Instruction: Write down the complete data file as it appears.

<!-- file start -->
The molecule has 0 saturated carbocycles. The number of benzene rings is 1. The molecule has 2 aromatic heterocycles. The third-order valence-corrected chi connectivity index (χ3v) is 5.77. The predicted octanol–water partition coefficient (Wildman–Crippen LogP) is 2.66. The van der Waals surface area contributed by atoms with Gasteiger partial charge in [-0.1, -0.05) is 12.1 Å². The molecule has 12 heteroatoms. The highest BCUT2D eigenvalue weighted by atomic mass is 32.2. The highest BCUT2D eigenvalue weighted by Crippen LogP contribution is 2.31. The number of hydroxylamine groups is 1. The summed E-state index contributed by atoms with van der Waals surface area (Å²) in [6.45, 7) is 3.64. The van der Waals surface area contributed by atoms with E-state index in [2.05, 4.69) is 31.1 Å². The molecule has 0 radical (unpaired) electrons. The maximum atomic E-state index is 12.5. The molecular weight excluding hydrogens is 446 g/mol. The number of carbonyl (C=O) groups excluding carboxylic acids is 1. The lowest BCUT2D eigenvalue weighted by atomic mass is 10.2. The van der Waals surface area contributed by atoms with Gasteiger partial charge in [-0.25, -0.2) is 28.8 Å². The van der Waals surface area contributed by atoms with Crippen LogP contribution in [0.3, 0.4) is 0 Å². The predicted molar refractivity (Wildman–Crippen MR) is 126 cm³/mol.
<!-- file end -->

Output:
The molecule has 0 saturated carbocycles. The number of benzene rings is 1. The molecule has 2 aromatic heterocycles. The third-order valence-corrected chi connectivity index (χ3v) is 5.77. The predicted octanol–water partition coefficient (Wildman–Crippen LogP) is 2.66. The van der Waals surface area contributed by atoms with Gasteiger partial charge in [-0.1, -0.05) is 12.1 Å². The molecule has 12 heteroatoms. The highest BCUT2D eigenvalue weighted by atomic mass is 32.2. The highest BCUT2D eigenvalue weighted by Crippen LogP contribution is 2.31. The number of hydroxylamine groups is 1. The summed E-state index contributed by atoms with van der Waals surface area (Å²) in [6.45, 7) is 3.64. The van der Waals surface area contributed by atoms with E-state index in [2.05, 4.69) is 31.1 Å². The molecule has 0 radical (unpaired) electrons. The maximum atomic E-state index is 12.5. The molecular weight excluding hydrogens is 446 g/mol. The number of carbonyl (C=O) groups excluding carboxylic acids is 1. The lowest BCUT2D eigenvalue weighted by atomic mass is 10.2. The van der Waals surface area contributed by atoms with Gasteiger partial charge in [-0.25, -0.2) is 28.8 Å². The van der Waals surface area contributed by atoms with Crippen LogP contribution in [0.3, 0.4) is 0 Å². The predicted molar refractivity (Wildman–Crippen MR) is 126 cm³/mol.